Forward and through are two essential life lessons, but they are so connected that I share them in a single post.
As last week’s post on spiritual bypassing implies, the only way forward is through.
So let’s break both down.
Welcome to 50-for-50. This post is part of a collection of 50 things I’m doing involving the number 5 to celebrate my 50th trip around the sun. Over the next year, I will highlight 50 lessons from my life that have the greatest impact on who I am today. You can read all 50 lessons here or sign up for a full 50-for-50 weekly recaps here.
Socrates once said:
The secret of change is to focus all your energy, not on fighting the old, but on building the new.
I spent the first eight years of my healing journey trying to fix myself. I did a ton of therapy and read a whole slew of books. During this time I also engaged in group work in several settings, ranging from anonymous groups to a Survivor’s Workshop at The Meadows. I learned a lot, and I won’t write off those learnings because I still use that information and those experiences to my benefit today, but there is one problem.
When my second wife moved out, I was struggling with the same things I did when my first marriage ended.
Some of my behaviors were different. I got better at not acting on my impulses. So I guess if all that matters is externals then things were different, but the same emotions and impulses still riddled my day-to-day experience.
So I stopped trying to fix who I was and aimed to do two things. One was to stop seeing myself as broken and start loving myself (there’s another post for another time) and to focus not on my past, but on my future. I decided to move forward and build a life I wanted to live.
Dealing with what was broken turned into a creative act.
Drudgery became playful.
Fighting procrastination turned into eager anticipation.
Needing to “get things right” became an act of constantly pivoting and discovering what unfolded around every corner.
But that doesn’t mean the new journey is all bliss, because while “forward” creates excitement and anticipation, “through” brings challenge.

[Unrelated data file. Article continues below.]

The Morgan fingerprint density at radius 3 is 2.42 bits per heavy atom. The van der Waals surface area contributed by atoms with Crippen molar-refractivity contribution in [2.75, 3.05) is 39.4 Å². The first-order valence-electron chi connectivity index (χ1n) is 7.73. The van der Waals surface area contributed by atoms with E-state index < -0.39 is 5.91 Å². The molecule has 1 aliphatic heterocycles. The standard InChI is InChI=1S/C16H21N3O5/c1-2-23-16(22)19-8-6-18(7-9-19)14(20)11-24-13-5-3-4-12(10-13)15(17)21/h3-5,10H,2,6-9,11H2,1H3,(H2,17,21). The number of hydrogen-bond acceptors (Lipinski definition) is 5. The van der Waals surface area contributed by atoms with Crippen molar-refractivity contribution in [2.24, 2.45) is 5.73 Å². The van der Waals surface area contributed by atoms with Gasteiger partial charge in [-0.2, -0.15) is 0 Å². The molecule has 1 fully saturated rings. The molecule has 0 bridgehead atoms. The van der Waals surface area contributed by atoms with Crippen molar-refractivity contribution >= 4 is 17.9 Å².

One of the best books on trauma is, “The Body Keeps The Score” (affiliate). In it, Basil Van der Kolk unpacks his research on the physical effects of traumatic experiences. The short version is that our bodies carry the weight of a past that has harmed us.
That said, just because our past has harmed us doesn’t mean our bodies need to keep carrying it, because trauma isn’t about what happens to us, but what we do with it.
As you move forward, life is bound to stir up shit from your past. And, as we will discover next week, that’s a good thing. But it’s not easy.
The easy thing would be to avoid a life that triggers those undesirable responses (like embracing spiritual bypassing). If that isn’t an option, then just responding to the trauma would be the next easiest solution, but that means you’re not moving forward and nothing changes. No, the only way forward, is through.
Going “through” means you feel the emotions that stir up. You recognize where they come from and own what happened then, but also embrace the reality that it is no longer then and you are now a different person, a wise person, a more resourced person, and you can handle the situation differently today.
“Through” means working out what you’ve avoided and coming out different on the other side. Notice how this is the only way to move forward.
Tools For The Journey
So what helps me move forward and through? These tools break down into two categories, ones that help me understand myself and actual tools on the journey forward and through.
Note: All book links are affiliates.
Tools for Understanding
- Wild Mind: A Field Guide to the Human Psyche – To get somewhere, you first need to understand where you are. This book will help you do that. It will also guide you in the early stages of the journey through.
- The Journey of Soul Initiation: A Field Guide for Visionaries, Evolutionaries, and Revolutionaries – While Wild Mind will get you going, The Journey of Soul Initiation, can serve as a map to your destination. It helps you cast a vision of what forward might look like and will normalize the challenges of the journey, stemming some of the loneliness when “through” feels like too much.
Tools for Moving Forward and Through
- Eastern Body, Western Mind: Psychology and the Chakra System as a Path to the Self – I’m not sure how others use this book, but for me, it’s a powerful tool when I know I feel something, but I’m not sure what it is I’m feeling. When that happens, I start with the question, “Where in my body am I feeling?” Then I read about the corresponding chakra and ask, “Does anything there help make sense of what I feel?” I’m amazed at how often it does.
- Psychedelic Breathwork – Breathwork is another tool to help me understand what is happening. It helps me bypass the protective ego and hear from my rawer and more honest psyche. It’s proven to be such a powerful resource that I am now a certified facilitator.
- Holistic Life Coaching – For too much of my life, I tried to be who I was supposed to be rather than living from who I am. Holistic Life Coaching believes the answer lies within, and as we discover who we are, the way we respond and engage with the world around us changes. It is about moving from coping to healing to thriving, but it does it all with a forward focus.
How about you? What helps you move forward and through?